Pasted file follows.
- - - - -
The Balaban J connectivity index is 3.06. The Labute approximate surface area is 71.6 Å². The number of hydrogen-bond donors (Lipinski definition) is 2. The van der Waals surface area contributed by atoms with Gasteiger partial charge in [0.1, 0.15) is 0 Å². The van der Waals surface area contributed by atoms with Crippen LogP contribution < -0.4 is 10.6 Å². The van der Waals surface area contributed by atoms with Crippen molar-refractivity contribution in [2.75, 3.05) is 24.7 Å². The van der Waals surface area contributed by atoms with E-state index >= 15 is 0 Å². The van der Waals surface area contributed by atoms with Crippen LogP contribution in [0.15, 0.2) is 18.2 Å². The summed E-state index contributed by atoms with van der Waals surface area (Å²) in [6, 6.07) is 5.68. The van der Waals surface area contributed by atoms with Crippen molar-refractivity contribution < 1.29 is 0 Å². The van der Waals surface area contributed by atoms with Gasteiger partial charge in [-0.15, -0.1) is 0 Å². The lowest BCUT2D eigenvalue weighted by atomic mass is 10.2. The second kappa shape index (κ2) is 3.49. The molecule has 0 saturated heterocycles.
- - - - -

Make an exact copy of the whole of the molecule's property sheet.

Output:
The Balaban J connectivity index is 3.06. The Labute approximate surface area is 71.6 Å². The number of hydrogen-bond donors (Lipinski definition) is 2. The van der Waals surface area contributed by atoms with Gasteiger partial charge in [0.1, 0.15) is 0 Å². The van der Waals surface area contributed by atoms with Crippen LogP contribution < -0.4 is 10.6 Å². The van der Waals surface area contributed by atoms with Crippen molar-refractivity contribution in [2.75, 3.05) is 24.7 Å². The van der Waals surface area contributed by atoms with E-state index >= 15 is 0 Å². The van der Waals surface area contributed by atoms with Crippen LogP contribution in [0.15, 0.2) is 18.2 Å². The summed E-state index contributed by atoms with van der Waals surface area (Å²) in [6, 6.07) is 5.68. The van der Waals surface area contributed by atoms with Crippen molar-refractivity contribution < 1.29 is 0 Å². The van der Waals surface area contributed by atoms with Gasteiger partial charge in [-0.15, -0.1) is 0 Å². The lowest BCUT2D eigenvalue weighted by atomic mass is 10.2. The second kappa shape index (κ2) is 3.49. The molecule has 0 saturated heterocycles.